A Victory & Reseda review of the 2012 Toyota Yaris
A few years ago, the subcompact market received a boost in the North American market.
That boost came from the skyrocketing price of crude oil, a global financial crisis, and an overall lack of consumer confidence. The talk amongst some automakers circled around the notion that subcompacts would help save the industry and boost the economy.
There has been an interest in smaller automobiles when fuel scaled back up (and over) $4.00 a gallon. This time, some of the promises of the automotive industry were delivered. General Motors, Ford, Hyundai, Kia, Fiat, MINI, smart, Honda, Nissan and Toyota established this market segment with a variety of products emphasizing efficiency and packaging. On some level, there was a variance in quality – perhaps instilling fears from consumers that any small car they would buy would fall apart more rapidly than their larger brethren.
A slew of new subcompacts have been permeating North America within the past several months offering loads of promise in terms of quality, comfort, space, performance and efficiency. The result is a shocking price jump where the sub-$10,000 car no longer exists here.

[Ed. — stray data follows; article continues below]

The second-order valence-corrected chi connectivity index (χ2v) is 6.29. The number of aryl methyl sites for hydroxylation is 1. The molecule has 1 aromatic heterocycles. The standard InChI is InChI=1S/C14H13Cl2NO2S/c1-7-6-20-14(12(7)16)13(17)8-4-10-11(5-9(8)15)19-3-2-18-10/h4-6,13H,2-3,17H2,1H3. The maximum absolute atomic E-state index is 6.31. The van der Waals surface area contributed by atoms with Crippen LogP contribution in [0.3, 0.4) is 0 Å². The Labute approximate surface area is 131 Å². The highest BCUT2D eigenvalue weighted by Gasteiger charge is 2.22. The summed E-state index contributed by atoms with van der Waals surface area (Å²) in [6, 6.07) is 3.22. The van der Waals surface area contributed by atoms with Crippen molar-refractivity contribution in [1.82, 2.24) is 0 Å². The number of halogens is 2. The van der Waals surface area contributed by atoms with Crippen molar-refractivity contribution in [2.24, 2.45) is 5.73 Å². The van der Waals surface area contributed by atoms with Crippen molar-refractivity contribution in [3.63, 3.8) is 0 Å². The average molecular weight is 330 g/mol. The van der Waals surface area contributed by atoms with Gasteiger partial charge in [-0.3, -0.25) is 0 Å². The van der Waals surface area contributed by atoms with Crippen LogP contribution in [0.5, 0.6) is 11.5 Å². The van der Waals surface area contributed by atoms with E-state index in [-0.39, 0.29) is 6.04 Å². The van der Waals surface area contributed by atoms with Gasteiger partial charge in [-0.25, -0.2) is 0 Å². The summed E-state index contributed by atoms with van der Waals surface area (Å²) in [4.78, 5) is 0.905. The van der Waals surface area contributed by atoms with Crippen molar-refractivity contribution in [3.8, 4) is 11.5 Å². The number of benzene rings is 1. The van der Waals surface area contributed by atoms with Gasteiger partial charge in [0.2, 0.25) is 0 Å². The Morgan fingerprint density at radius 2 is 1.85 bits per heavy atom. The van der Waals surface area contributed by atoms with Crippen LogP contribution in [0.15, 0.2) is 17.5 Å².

Look beyond price and you will be surprised what goes into today's subcompacts. It is as anything larger had been downsized into one of the mighty mites.
Until recently, my driving experience in these small cars had revolved around a few vehicles. The one vehicle that topped the small car food chain for me has been the Toyota Yaris. The last generation offered a no-nonsense driving experience, despite a few quirks. Globally, it was a huge success.
Recently, the Yaris ran into a small problem – the competition. While everyone improved, the Yaris soldiered on. This year alone, the Yaris found itself knocked off its top position by an ambitious new Korean subcompact – the Kia Rio. I found out that a few people were not too happy to see this happen. Therefore, I asked Toyota to send out the latest Yaris to see whether this is all a fluke. They did. Now, we will find out whether the new Yaris is (a) better than the old one and (b) still considered one of the best subcompacts in the marketplace.
What Toyota sent was a different kind of Yaris – the SE 5-door hatchback. The sporty trim level takes the diminutive Yaris from a mere appliance to a boy racer. The redesign for 2012 sharpened up the lines and created a different glasshouse for the four-plus-hatch door model. This impetus behind the redesign was to unify Toyota's latest design language throughout its passenger car lineup. So far, so good…